Wow, you guys. I’m overwhelmed by all of your kind comments on my last post! I’ll be honest…I was a little worried about bringing this blog back from purgatory.
Is it still relevant?
Do people even really read blogs anymore?
and the most insidious thought that I’m ashamed to admit I volleyed around in my brain for a long time:
I’m too old/not cute enough to be interesting as a fashion blogger anymore.
A while back, Brian and I went to see Beautiful – The Carole King Musical (the refashion is coming you guys, just bear with me for a sec). In it, there’s a scene where Carole’s practicing a song she had written. For those who are unfamiliar, she was a prolific songwriter/composer long before she released her first album. Someone in the studio asked her why she didn’t record any of her own music.
“Who wants to hear music from an average boring person?”, she asked (I’m paraphrasing as I couldn’t find the exact quote…sorry!).
“Other average people.”
In a world *cue movie trailer voice* of fantastically good looking influencers whose contour game rivals that of the great masters, I aspire to just be authentic. Average. Kind of okay-looking. Because fashion and style are not exclusive to the rich, young, and gorgeous. We can all be fabulous, and that’s what this blog is all about.
It was hard, however, to feel fabulous in this 80’s pinktastrophe.
The color (I’m not a big pink fan). The sleeves. The terrible length. That awkward fortuny-pleated underlayer. There’s a lot to not like here.
Does anybody else enjoy looking at the brands/labels of older/vintage clothing? Because I do.
I did, however, like these pretty sparkly bits that reminded me of firsworks. Perfect for a New Year’s Eve party, amirite?
Alright. Time to get to work.
Since I knew I’d be dying this and was nervous about being able to get enough saturation in this 100% poly number (polyester is super duper challenging to dye), I removed everything I knew I didn’t want first.
I reached for a bottle of dye that I’ve had sitting on shelf for years (not kidding).
This was my first go with synthetic-specific dye, so I had no idea what to expect. Polyester usually doesn’t take much dye at all, so as long as I didn’t end up with a bright pink frock, I would be content. I figured the sparkly bits would probably keep most of their pinkness, but was okay with this.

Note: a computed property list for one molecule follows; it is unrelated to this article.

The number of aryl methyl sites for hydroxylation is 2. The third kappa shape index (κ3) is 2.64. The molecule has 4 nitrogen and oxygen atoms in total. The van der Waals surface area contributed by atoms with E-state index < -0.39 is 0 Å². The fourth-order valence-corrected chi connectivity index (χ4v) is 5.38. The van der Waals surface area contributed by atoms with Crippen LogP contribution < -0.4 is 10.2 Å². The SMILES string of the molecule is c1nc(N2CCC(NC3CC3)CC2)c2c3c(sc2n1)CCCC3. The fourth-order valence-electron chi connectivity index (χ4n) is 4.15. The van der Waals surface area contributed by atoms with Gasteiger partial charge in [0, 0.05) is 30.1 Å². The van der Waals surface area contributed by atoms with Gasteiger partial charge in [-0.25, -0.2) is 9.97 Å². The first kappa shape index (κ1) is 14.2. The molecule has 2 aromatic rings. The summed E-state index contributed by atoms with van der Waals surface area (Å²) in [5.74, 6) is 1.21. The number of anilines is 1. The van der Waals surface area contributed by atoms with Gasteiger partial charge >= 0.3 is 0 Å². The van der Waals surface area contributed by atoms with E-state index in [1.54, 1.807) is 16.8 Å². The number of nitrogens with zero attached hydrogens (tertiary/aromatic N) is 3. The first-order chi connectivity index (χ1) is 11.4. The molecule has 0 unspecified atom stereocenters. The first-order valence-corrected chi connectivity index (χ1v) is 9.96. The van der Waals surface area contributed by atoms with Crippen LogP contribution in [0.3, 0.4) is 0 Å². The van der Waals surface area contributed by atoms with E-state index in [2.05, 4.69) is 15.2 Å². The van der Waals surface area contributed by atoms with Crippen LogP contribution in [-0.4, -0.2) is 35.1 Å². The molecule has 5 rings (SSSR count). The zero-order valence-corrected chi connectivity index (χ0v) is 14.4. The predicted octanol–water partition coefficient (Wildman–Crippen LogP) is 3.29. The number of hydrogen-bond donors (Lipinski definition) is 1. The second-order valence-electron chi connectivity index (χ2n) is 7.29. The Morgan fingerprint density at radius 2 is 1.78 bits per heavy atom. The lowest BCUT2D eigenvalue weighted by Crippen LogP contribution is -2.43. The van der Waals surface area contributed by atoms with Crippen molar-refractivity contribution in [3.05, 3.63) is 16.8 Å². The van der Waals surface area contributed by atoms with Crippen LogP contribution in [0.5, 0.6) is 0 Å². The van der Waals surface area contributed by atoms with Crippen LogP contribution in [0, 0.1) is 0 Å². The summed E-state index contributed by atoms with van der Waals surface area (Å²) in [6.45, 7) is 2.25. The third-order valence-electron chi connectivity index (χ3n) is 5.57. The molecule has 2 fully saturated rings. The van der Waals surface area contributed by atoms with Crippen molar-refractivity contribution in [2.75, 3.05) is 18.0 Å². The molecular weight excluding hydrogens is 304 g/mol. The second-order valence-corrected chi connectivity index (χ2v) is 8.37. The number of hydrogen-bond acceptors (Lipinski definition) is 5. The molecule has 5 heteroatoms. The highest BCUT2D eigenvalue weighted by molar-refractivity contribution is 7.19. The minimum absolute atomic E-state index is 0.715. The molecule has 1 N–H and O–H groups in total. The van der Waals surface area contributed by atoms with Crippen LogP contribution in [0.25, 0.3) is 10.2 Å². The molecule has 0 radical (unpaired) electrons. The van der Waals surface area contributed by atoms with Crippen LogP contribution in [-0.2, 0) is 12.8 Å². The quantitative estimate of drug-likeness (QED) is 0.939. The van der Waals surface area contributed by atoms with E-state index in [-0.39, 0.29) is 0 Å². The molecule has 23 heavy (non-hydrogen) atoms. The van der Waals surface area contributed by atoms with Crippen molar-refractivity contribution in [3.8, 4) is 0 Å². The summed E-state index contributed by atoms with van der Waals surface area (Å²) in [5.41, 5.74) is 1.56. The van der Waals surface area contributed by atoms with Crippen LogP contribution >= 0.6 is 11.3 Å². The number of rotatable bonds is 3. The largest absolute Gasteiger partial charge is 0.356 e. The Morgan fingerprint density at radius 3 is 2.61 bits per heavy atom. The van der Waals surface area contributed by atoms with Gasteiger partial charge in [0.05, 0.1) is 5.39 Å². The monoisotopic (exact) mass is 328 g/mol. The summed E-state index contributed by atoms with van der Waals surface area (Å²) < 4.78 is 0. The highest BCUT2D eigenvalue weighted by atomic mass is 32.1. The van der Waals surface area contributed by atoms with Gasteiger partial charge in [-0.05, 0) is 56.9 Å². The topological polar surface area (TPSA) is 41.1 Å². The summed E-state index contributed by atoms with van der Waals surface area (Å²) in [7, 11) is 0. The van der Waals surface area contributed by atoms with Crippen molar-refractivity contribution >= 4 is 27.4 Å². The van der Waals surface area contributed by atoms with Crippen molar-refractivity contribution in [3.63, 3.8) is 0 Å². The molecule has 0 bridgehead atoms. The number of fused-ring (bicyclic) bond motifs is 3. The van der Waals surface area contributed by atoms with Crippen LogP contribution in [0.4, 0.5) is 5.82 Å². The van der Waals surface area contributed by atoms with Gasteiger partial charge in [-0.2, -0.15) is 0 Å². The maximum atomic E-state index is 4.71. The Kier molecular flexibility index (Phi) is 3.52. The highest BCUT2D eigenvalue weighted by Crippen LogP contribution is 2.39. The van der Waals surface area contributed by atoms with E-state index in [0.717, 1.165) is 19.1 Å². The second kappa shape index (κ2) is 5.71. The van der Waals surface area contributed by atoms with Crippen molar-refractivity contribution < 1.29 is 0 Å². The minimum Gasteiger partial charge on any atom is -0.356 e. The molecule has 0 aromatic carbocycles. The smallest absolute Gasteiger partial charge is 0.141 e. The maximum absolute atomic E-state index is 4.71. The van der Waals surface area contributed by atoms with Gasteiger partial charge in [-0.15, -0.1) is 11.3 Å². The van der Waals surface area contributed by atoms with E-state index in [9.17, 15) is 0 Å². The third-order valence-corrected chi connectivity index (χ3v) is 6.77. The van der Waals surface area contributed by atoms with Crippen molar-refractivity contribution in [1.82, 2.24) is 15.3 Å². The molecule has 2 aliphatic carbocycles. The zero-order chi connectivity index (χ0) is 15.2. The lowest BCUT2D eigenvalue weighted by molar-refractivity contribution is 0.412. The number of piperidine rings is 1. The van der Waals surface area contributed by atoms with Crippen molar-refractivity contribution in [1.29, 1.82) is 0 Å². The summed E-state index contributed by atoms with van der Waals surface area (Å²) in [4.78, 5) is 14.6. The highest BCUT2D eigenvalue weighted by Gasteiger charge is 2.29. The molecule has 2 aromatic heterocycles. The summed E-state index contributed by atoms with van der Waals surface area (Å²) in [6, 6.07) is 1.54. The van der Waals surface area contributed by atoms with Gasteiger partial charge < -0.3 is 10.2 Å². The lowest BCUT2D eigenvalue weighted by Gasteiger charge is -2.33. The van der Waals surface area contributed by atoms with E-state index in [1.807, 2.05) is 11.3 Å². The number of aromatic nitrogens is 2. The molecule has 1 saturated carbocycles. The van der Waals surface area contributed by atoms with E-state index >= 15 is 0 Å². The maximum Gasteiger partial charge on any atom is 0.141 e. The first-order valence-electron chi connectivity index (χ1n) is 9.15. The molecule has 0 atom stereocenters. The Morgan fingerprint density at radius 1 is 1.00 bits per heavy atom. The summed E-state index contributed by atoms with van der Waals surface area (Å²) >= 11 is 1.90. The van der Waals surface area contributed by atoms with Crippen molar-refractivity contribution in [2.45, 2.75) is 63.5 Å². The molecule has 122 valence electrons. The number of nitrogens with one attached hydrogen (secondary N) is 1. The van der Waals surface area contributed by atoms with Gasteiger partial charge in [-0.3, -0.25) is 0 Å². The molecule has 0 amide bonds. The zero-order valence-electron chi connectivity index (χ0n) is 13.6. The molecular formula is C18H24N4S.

First, I had to get a big pot of water to 180 degrees, as per the instructions on the bottle.
Then, I added the dye and the dress.
After 30 minutes of constant supervision/stirring, I could see a modest amount of the dye actually took, but that the dress was nowhere near the graphite color proclaimed by the bottle. But like I said before, this was not surprising.
I really liked how low-mess this dye was. Regular dye can take forever to rinse out/clean up, but that wasn’t an issue for this project. While I didn’t get the level of saturation I had hoped for, I was fairly satisfied.
After my dress was rinsed and dried, it was time to get to the actual sewing part of this refashion.
I tried it on, and saw I would need to take it in a smidge.
After I cut off the excess fabric, I got to work closing up those armholes.
I didn’t even have to bother with the bottom hem, as after removing that bottom layer, the over-layer’s hem was just fine!
After a LOT of pressing and steaming (the dye process made this dress SUPER wrinkly!), I was ready to head off to a New Year’s Eve party in style!
Brian and I had a great time ringing in 2020 with some of our favorite people!
I got lots of compliments from my friends on my new frock, and while some of them are probably quietly dreading hearing the phrase, “Can you take a picture of me for my blog?” over and over again, right now they’re being super supportive. 😉